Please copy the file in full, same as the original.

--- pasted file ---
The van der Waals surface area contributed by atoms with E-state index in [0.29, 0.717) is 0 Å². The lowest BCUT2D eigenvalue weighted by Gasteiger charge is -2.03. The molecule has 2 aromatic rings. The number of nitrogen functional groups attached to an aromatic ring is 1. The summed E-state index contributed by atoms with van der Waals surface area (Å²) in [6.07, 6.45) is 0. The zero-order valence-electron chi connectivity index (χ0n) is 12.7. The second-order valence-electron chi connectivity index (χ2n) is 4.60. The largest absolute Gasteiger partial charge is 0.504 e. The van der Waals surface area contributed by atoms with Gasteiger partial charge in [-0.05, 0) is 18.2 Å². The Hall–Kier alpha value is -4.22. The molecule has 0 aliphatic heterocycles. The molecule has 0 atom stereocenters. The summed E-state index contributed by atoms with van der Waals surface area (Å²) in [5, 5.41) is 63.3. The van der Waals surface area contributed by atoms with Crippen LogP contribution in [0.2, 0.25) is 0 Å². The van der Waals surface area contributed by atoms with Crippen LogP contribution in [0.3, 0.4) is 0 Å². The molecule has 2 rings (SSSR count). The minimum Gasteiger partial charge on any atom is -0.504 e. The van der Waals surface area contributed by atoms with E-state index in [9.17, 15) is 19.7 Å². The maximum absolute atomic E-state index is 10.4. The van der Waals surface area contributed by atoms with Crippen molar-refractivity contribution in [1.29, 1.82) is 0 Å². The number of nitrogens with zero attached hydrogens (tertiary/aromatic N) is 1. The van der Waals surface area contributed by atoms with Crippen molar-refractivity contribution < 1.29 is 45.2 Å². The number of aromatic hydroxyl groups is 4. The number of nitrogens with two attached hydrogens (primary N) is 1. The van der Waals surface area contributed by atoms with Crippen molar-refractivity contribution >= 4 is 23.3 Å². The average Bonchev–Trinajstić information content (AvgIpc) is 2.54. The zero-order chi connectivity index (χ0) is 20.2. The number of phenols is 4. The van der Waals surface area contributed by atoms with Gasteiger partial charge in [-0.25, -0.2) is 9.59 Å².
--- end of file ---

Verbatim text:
The van der Waals surface area contributed by atoms with E-state index in [0.29, 0.717) is 0 Å². The lowest BCUT2D eigenvalue weighted by Gasteiger charge is -2.03. The molecule has 2 aromatic rings. The number of nitrogen functional groups attached to an aromatic ring is 1. The summed E-state index contributed by atoms with van der Waals surface area (Å²) in [6.07, 6.45) is 0. The zero-order valence-electron chi connectivity index (χ0n) is 12.7. The second-order valence-electron chi connectivity index (χ2n) is 4.60. The largest absolute Gasteiger partial charge is 0.504 e. The van der Waals surface area contributed by atoms with Gasteiger partial charge in [-0.05, 0) is 18.2 Å². The Hall–Kier alpha value is -4.22. The molecule has 0 aliphatic heterocycles. The molecule has 0 atom stereocenters. The summed E-state index contributed by atoms with van der Waals surface area (Å²) in [5, 5.41) is 63.3. The van der Waals surface area contributed by atoms with Crippen LogP contribution in [0.2, 0.25) is 0 Å². The van der Waals surface area contributed by atoms with Crippen LogP contribution in [0.3, 0.4) is 0 Å². The molecule has 2 rings (SSSR count). The minimum Gasteiger partial charge on any atom is -0.504 e. The van der Waals surface area contributed by atoms with E-state index in [9.17, 15) is 19.7 Å². The maximum absolute atomic E-state index is 10.4. The van der Waals surface area contributed by atoms with Crippen molar-refractivity contribution in [1.29, 1.82) is 0 Å². The number of nitrogens with zero attached hydrogens (tertiary/aromatic N) is 1. The van der Waals surface area contributed by atoms with Crippen molar-refractivity contribution < 1.29 is 45.2 Å². The number of aromatic hydroxyl groups is 4. The number of nitrogens with two attached hydrogens (primary N) is 1. The van der Waals surface area contributed by atoms with Crippen molar-refractivity contribution >= 4 is 23.3 Å². The average Bonchev–Trinajstić information content (AvgIpc) is 2.54. The zero-order chi connectivity index (χ0) is 20.2. The number of phenols is 4. The van der Waals surface area contributed by atoms with Gasteiger partial charge in [-0.25, -0.2) is 9.59 Å².